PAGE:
Fleet industry voice Acfo believes the move, which forms part of its wish list for the March 22 Budget, will encourage opt-out drivers back into a traditional company car scheme.
Acfo wants the Government to review the Approved Mileage Allowance Payments system, which sets the structure and rates that can be paid tax-free to employees who drive their own cars on company business.
Director Stewart Whyte says that the current 40p per mile reimbursement for the first 10,000 miles and 25p a mile thereafter is over-generous for higher mileage cases, and actually works against HM Revenue & Customs’ general approach to discourage unnecessary mileage.
Acfo claim this ‘generosity’ has encouraged some employees to opt out of company car schemes.
Others are accused of taking the longer route to meetings in order to financially gain from the trip.
Acfo is calling on the Government to lower the 10,000-mile threshold to about 4,000 miles, the figure used up until 2002.
In the past, the organisation has also proposed a three-tier scheme: Payment of up to about £1 per mile for the first 500 business miles, about 40p from 501-4,000 business miles, and about 20p per mile thereafter.
Acfo director Stewart Whyte said: ‘In introducing a restructuring of AMAP rates a number of discreet types of drivers must be fairly accommodated.
‘These include employees who have never been in receipt of a company car and have always driven their own vehicle on company business and ex-company car drivers who have taken a cash alternative or moved to a personal contract purchase or employee car ownership scheme. The range of circumstances is enormous, and this is recognised as a challenge to devising a fair scheme.’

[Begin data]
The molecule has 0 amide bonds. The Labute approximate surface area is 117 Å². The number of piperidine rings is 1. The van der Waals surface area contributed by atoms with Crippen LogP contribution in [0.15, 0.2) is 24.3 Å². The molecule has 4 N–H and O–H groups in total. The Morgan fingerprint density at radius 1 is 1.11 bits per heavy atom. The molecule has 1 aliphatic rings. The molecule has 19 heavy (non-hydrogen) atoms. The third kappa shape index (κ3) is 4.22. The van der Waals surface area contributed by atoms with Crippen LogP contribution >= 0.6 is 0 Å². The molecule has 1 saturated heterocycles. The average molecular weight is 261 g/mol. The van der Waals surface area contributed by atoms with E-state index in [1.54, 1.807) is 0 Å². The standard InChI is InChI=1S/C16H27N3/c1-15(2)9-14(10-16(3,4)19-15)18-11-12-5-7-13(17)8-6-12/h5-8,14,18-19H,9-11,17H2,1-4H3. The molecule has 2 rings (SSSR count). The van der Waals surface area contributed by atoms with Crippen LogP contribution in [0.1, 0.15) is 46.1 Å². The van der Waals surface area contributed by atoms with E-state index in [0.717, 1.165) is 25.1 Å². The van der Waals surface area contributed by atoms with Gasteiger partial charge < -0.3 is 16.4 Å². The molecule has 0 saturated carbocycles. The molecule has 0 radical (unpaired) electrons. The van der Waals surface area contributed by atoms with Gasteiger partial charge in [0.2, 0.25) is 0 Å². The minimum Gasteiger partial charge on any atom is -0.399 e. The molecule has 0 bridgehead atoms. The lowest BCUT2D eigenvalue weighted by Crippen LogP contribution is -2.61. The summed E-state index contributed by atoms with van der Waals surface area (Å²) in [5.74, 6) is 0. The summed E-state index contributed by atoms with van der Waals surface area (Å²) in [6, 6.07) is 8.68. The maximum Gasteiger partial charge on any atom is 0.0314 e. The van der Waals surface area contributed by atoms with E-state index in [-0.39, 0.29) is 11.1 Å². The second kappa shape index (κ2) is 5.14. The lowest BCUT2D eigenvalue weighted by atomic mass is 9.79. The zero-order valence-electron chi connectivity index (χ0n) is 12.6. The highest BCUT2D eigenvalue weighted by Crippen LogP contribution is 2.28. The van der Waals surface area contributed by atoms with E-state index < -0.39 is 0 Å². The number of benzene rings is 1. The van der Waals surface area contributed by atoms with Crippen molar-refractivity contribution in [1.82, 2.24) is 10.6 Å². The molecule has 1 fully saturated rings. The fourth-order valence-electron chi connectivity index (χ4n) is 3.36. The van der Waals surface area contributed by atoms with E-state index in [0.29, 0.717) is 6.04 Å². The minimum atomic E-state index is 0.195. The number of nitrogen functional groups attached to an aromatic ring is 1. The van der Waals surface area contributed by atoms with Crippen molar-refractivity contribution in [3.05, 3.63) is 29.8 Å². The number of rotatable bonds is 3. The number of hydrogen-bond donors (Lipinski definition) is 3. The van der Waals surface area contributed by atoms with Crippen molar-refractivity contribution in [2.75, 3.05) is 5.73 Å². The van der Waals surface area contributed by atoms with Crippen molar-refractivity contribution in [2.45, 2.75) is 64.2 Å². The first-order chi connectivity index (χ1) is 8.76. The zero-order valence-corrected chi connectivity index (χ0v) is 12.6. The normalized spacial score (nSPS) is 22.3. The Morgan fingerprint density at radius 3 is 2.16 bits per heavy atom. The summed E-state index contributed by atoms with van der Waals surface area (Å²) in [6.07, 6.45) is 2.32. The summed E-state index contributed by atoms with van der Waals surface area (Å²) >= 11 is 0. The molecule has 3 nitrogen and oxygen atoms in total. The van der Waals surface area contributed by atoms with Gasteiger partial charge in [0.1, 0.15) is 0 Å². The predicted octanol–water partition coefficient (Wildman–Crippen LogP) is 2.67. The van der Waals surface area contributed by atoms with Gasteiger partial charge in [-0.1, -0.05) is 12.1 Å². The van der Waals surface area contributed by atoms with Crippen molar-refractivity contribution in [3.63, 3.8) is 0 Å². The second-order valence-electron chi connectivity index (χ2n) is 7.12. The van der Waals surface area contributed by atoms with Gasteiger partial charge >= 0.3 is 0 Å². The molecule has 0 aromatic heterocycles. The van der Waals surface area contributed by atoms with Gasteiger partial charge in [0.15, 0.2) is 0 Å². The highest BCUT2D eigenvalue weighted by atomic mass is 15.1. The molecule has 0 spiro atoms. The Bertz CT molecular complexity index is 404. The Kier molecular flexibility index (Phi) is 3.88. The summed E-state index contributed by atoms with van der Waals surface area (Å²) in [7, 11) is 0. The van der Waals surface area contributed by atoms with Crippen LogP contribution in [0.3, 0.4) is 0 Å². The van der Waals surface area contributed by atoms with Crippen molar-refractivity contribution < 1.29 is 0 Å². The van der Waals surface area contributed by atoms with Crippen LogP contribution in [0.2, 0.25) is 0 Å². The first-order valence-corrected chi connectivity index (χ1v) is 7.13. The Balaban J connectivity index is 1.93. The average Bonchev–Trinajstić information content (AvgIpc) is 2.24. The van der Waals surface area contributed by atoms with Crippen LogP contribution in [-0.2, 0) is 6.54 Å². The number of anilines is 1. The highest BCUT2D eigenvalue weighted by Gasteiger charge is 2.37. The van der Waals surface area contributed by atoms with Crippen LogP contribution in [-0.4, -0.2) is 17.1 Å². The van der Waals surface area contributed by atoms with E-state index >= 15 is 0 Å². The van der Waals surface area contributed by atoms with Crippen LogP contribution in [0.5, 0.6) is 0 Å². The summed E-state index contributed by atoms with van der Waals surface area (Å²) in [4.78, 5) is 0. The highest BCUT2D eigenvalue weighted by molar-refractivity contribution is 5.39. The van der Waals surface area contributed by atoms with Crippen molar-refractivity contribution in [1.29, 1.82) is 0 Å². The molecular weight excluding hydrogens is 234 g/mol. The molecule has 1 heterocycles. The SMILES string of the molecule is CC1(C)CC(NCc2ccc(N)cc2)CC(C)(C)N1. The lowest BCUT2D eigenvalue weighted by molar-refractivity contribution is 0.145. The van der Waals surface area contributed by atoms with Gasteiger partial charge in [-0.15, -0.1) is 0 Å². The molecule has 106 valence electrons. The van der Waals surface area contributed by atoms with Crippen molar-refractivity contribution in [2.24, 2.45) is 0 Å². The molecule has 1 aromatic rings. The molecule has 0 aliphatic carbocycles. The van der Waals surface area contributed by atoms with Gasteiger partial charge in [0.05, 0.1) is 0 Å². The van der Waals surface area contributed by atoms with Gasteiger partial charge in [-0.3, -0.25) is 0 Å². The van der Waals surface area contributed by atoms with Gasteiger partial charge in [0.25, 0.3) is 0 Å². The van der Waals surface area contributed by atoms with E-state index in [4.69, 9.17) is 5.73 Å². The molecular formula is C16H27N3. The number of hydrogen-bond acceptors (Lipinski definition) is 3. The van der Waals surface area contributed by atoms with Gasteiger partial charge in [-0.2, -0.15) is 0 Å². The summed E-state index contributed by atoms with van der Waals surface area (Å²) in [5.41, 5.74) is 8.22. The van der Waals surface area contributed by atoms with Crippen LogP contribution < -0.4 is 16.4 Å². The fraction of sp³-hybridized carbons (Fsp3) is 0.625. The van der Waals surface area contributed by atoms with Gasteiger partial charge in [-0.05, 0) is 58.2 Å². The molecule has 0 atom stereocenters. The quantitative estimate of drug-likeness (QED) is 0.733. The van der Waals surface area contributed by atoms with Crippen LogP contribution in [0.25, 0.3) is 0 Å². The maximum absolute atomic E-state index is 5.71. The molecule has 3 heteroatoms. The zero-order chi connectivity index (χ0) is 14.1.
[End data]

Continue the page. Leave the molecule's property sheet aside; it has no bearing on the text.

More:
Critics of a change in AMAP rates claim a new system would not encourage drivers back into a traditional scheme but would instead make them worse off, as many do not have access to a company car.
Call for review of benefit-in-kind tax systems
FLEET managers’ association Acfo is also calling for a fundamental review of benefit-in-kind taxation on the private use of fuel paid for by employers.
It says the present arrangement of three different tax systems, depending on whether a car or a van is driven, and if the vehicle is operated under a traditional company car arrangement or by an alternative scheme, ‘disrupts good fleet management’.
The present arrangement for employees paying benefit-in-kind tax on fuel bought by their employer but used privately are:
In a call to Chancellor Gordon Brown, Acfo director Stewart Whyte said: ‘We have three different benefit-in-kind tax systems covering exactly the same issue.
‘There is no rationale around this and the tax costs faced by drivers are a major influence in many fleet decision-making processes, particularly in relation to whether businesses operate company cars or an employee-ownership alternative such as a PCP or ECO scheme.’
Speculation is also rising that Chancellor Gordon Brown could introduce a new £200 top rate of vehicle excise duty to cover cars producing more than 250g/km of CO2.
Chartered accountants and business advisers MacIntyre Hudson told The Times that the odds of Brown bringing in the new rate in the March 22 Budget were 2-1. The Chancellor is considering the plan, which was suggested by the RAC Foundation, in combination with tax cuts for less polluting cars.